Already the world’s dominant live events company, Live Nation Entertainment Inc.’s global ambitions took a big step forward with the acquisition of the world’s No. 3 concert promoter.
The Beverly Hills-based company announced July 24 the purchase of Mexico City-based Ocesa Entretenimiento, which generated $133 million in artist ticket sales in the first six months of 2019, according to trade publication Pollstar.
No. 1-ranked Live Nation pulled in $1.2 billion in artist ticket sales during the same period.
The largest concert promoter in Mexico and Colombia, Ocesa also owns Ticketmaster Mexico, that country’s largest ticketing service by sales.
The deal is one of the biggest acquisitions for Live Nation, which has steadily acquired concert promoters, ticket servicing companies and venues since the U.S. Justice Department approved its 2010 purchase of U.S.-based Ticketmaster Entertainment.
Two Mexican entertainment conglomerates, Grupo Televisa and CIE, co-owned Ocesa. Full deal terms were not immediately made public, but Group Televisa said it sold its 40% stake in Ocesa for the U.S. equivalent of $273 million.
The deal was announced the day before Live Nation’s second quarter earnings report. For the quarter, the company posted profits of $319 million, a 23% jump from the same period a year earlier, and $3.2 billion in revenue, which was up 10% year over year.
Live Nation dominates the U.S. live event space, with about 80% of the U.S. ticketing services market and 60% of the domestic concert promotion market, according to industry estimates.
The company has targeted international acquisitions in recent years to continue its growth. Ocesa is the largest of several recent Live Nation purchases, including the acquisitions of DF Entertainment in Argentina and MCD Productions in Ireland.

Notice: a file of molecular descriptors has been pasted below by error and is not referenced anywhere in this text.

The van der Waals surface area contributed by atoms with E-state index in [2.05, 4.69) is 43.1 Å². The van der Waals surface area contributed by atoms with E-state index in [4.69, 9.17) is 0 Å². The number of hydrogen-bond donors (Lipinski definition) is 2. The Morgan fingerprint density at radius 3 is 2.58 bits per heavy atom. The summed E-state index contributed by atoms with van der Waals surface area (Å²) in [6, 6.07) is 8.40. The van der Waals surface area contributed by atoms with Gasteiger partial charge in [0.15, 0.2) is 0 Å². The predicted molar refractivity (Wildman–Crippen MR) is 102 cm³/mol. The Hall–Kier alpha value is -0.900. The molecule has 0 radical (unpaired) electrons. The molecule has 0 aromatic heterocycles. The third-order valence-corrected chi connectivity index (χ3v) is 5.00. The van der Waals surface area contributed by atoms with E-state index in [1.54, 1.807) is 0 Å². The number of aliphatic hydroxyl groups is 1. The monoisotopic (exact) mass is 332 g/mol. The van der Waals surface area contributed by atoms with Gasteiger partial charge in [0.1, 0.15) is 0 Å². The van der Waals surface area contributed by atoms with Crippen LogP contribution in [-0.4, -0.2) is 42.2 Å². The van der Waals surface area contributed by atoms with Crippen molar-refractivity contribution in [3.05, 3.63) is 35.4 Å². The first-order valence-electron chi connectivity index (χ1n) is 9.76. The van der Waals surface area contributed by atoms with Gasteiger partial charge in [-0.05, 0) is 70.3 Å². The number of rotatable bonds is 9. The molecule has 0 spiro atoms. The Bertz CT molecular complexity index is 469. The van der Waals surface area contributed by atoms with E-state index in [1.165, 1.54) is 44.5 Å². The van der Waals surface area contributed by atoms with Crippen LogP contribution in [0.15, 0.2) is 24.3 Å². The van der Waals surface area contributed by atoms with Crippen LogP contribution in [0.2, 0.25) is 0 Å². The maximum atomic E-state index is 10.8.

Live Nation aims to finalize the Ocesa purchase by the end of 2019, pending approval by regulators in the United States and Mexico.
Combining the largest and third largest concert promoters in the world “should raise significant antitrust concerns,” said Andre Barlow, an antitrust lawyer in Washington, D.C., who worked in the Justice Department’s antitrust division during the Clinton administration. Barlow cast doubt that the Justice Department would intervene, given federal officials’ history of greenlighting Live Nation deals.
But Mexican regulators could be another story, Barlow said, since the deal will give Live Nation a dominant share of that country’s ticketing and live events market.
Antitrust regulators in Ireland spent almost a year probing Live Nation’s takeover of MCD Promotions before approving the deal. It is pending regulatory approval by the United Kingdom.
If the Ocesa deal goes through, it will bolster Live Nation’s ability to negotiate with sponsors in Latin America, said Gigi Johnson, a music business professor at UCLA. Johnson said the deal could hurt Latin American artists’ ability to negotiate with the behemoth promoter since there would be few alternatives for booking shows in large venues.
The world’s second largest concert promoter with $343 million dollars in ticket sales in the first half of 2019, downtown-headquartered Anschutz Entertainment Group Inc. has previously complained to the Justice Department about Live Nation using its market share to suppress competitors. The company declined comment about the pending Ocesa acquisition.
Media and entertainment reporter Matthew Blake can be reached at (323) 556-8332 or firstname.lastname@example.org. Follow him on twitter @mattpennyblake.
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